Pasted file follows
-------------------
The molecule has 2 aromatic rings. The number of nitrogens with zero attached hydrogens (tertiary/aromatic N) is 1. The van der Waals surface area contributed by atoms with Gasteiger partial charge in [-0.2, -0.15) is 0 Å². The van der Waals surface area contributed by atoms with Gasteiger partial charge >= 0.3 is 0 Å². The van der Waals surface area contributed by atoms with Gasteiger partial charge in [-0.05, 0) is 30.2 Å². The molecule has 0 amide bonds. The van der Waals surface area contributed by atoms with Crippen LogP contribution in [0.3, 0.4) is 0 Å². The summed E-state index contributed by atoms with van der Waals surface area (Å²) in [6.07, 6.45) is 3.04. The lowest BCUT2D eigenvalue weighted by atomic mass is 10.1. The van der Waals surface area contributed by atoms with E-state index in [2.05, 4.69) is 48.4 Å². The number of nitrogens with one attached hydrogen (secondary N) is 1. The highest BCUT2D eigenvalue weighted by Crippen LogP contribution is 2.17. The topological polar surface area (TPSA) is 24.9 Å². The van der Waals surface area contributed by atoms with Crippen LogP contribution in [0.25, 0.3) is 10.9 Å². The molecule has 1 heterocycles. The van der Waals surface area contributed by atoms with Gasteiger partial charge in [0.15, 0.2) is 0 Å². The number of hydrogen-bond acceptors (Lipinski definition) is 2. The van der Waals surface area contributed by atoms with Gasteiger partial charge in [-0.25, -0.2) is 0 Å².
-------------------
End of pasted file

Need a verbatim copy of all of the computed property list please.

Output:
The molecule has 2 aromatic rings. The number of nitrogens with zero attached hydrogens (tertiary/aromatic N) is 1. The van der Waals surface area contributed by atoms with Gasteiger partial charge in [-0.2, -0.15) is 0 Å². The van der Waals surface area contributed by atoms with Gasteiger partial charge >= 0.3 is 0 Å². The van der Waals surface area contributed by atoms with Gasteiger partial charge in [-0.05, 0) is 30.2 Å². The molecule has 0 amide bonds. The van der Waals surface area contributed by atoms with Crippen LogP contribution in [0.3, 0.4) is 0 Å². The summed E-state index contributed by atoms with van der Waals surface area (Å²) in [6.07, 6.45) is 3.04. The lowest BCUT2D eigenvalue weighted by atomic mass is 10.1. The van der Waals surface area contributed by atoms with E-state index in [2.05, 4.69) is 48.4 Å². The number of nitrogens with one attached hydrogen (secondary N) is 1. The highest BCUT2D eigenvalue weighted by Crippen LogP contribution is 2.17. The topological polar surface area (TPSA) is 24.9 Å². The van der Waals surface area contributed by atoms with Crippen LogP contribution in [0.25, 0.3) is 10.9 Å². The molecule has 1 heterocycles. The van der Waals surface area contributed by atoms with Gasteiger partial charge in [0.15, 0.2) is 0 Å². The number of hydrogen-bond acceptors (Lipinski definition) is 2. The van der Waals surface area contributed by atoms with Gasteiger partial charge in [-0.25, -0.2) is 0 Å².